Barrett is especially excited to work the Home of Champions Rodeo, a Professional Rodeo Cowboys Association event held every July 2, 3 and 4 in Red Lodge, because he’ll be teaming with the man who taught him most everything he knows about bullfighting.

Al Sandvold of Belgrade “is in the top 1 percent of bullfighters,” Barrett says. “When I work with Al, I don’t have to look, because I already know where he is. We really move together and work as a team. With other guys you have to pay attention. Things can get screwed up quick when a guy wants to be the hero and gets in over his head.”

Barrett met Sandvold after following his high school sweetheart (and now his wife), Shawna, to Missoula for college.

Shawna, a barrel racer, was the one with a full-ride rodeo scholarship at the University of Montana; Kaleb says he “tagged along” as sort of a walk-on bull rider.

“But things were changing for me,” he says. “I wasn’t craving getting on bulls. I was driving to Bozeman every Thursday after school to get in front of the only practice bulls I knew of.”

Sandvold, who has been fighting bulls since 1992, happened to be there, too, rehabbing an injured knee.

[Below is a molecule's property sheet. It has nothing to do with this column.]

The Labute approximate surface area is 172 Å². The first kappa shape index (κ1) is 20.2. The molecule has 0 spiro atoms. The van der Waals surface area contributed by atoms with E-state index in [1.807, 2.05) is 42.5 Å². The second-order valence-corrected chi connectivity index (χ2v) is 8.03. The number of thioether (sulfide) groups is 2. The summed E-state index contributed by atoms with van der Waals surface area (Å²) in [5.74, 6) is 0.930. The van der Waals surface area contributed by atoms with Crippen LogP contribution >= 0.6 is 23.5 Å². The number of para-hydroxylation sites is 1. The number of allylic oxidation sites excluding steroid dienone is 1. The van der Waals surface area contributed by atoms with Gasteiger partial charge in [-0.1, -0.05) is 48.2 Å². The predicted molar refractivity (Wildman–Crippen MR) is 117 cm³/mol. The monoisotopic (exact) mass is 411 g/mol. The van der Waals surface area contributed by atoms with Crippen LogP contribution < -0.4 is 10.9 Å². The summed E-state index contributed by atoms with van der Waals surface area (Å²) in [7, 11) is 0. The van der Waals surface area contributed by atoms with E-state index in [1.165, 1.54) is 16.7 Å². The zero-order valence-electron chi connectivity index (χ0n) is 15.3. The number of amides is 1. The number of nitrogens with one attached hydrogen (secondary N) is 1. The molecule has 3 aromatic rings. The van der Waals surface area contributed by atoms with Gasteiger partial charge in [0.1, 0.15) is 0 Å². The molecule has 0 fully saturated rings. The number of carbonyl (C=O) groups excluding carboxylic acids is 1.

“What little I watched him, I could tell, one, that he was very athletic, and two, he had a lot of ability, a lot of potential,” Sandvold says. “He had lots of energy but no direction. He was all over the place.”

Sandvold invited Barrett to a three-day bullfighting school he was putting on in Pierre, S.D.

“If you want to take the next step,” Sandvold told him.

But Barrett – who stumbled onto his other calling when he took an Introduction to Respiratory Therapy class and loved it – was in his final semester of nursing school.

The bullfighting school was a Friday-through-Sunday affair, but with the driving time involved in getting to Pierre, “there was no way I could miss that much school,” Barrett says. “Al said, ‘I’ll fly you,’ and that’s the day my career changed. I went to Pierre, and took my college mid-term in the bunkhouse on a computer.”


“Fighting bulls, and saving cowboys – 95 percent of it is mental,” Sandvold says as he and Barrett sit just outside the Red Lodge arena on Monday morning, awaiting their first night of work at the Home of Champions.

“You don’t have to be super fast or super strong,” he goes on, “but you do have to prepare your mind to do something normal people can’t do.”

Namely, to be in the right spot at the right time and place your body between a downed cowboy and a couple thousand pounds of raging fury.